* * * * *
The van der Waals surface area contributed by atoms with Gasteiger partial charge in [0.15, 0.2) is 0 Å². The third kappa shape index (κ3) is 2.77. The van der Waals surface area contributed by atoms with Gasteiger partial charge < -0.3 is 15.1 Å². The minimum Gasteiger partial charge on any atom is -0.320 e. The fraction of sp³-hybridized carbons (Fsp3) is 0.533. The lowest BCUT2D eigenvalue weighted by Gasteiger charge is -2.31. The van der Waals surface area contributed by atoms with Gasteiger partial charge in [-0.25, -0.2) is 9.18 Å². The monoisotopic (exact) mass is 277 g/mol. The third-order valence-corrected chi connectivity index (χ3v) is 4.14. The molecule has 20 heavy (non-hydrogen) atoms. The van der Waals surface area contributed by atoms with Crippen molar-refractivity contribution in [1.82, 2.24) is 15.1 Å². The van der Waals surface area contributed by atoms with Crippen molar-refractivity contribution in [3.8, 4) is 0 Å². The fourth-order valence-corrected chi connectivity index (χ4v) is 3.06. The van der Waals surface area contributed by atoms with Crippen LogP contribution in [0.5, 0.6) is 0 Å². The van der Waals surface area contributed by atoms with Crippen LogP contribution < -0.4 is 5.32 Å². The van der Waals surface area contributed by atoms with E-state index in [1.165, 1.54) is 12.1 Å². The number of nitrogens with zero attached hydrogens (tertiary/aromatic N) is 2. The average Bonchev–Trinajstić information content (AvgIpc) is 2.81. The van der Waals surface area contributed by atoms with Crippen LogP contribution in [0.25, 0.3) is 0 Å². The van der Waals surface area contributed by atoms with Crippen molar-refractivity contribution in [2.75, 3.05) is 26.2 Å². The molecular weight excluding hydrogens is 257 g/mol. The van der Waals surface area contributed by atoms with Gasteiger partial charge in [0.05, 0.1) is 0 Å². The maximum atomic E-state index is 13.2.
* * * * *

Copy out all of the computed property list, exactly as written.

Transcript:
The van der Waals surface area contributed by atoms with Gasteiger partial charge in [0.15, 0.2) is 0 Å². The third kappa shape index (κ3) is 2.77. The van der Waals surface area contributed by atoms with Gasteiger partial charge < -0.3 is 15.1 Å². The minimum Gasteiger partial charge on any atom is -0.320 e. The fraction of sp³-hybridized carbons (Fsp3) is 0.533. The lowest BCUT2D eigenvalue weighted by Gasteiger charge is -2.31. The van der Waals surface area contributed by atoms with Gasteiger partial charge in [-0.25, -0.2) is 9.18 Å². The monoisotopic (exact) mass is 277 g/mol. The third-order valence-corrected chi connectivity index (χ3v) is 4.14. The molecule has 20 heavy (non-hydrogen) atoms. The van der Waals surface area contributed by atoms with Crippen molar-refractivity contribution in [1.82, 2.24) is 15.1 Å². The van der Waals surface area contributed by atoms with Crippen molar-refractivity contribution in [3.8, 4) is 0 Å². The fourth-order valence-corrected chi connectivity index (χ4v) is 3.06. The van der Waals surface area contributed by atoms with Crippen LogP contribution in [0.5, 0.6) is 0 Å². The van der Waals surface area contributed by atoms with Crippen LogP contribution < -0.4 is 5.32 Å². The van der Waals surface area contributed by atoms with E-state index in [1.165, 1.54) is 12.1 Å². The number of nitrogens with zero attached hydrogens (tertiary/aromatic N) is 2. The average Bonchev–Trinajstić information content (AvgIpc) is 2.81. The van der Waals surface area contributed by atoms with Crippen LogP contribution in [0.25, 0.3) is 0 Å². The van der Waals surface area contributed by atoms with Crippen molar-refractivity contribution in [2.75, 3.05) is 26.2 Å². The molecular weight excluding hydrogens is 257 g/mol. The van der Waals surface area contributed by atoms with Gasteiger partial charge in [0.05, 0.1) is 0 Å². The maximum atomic E-state index is 13.2.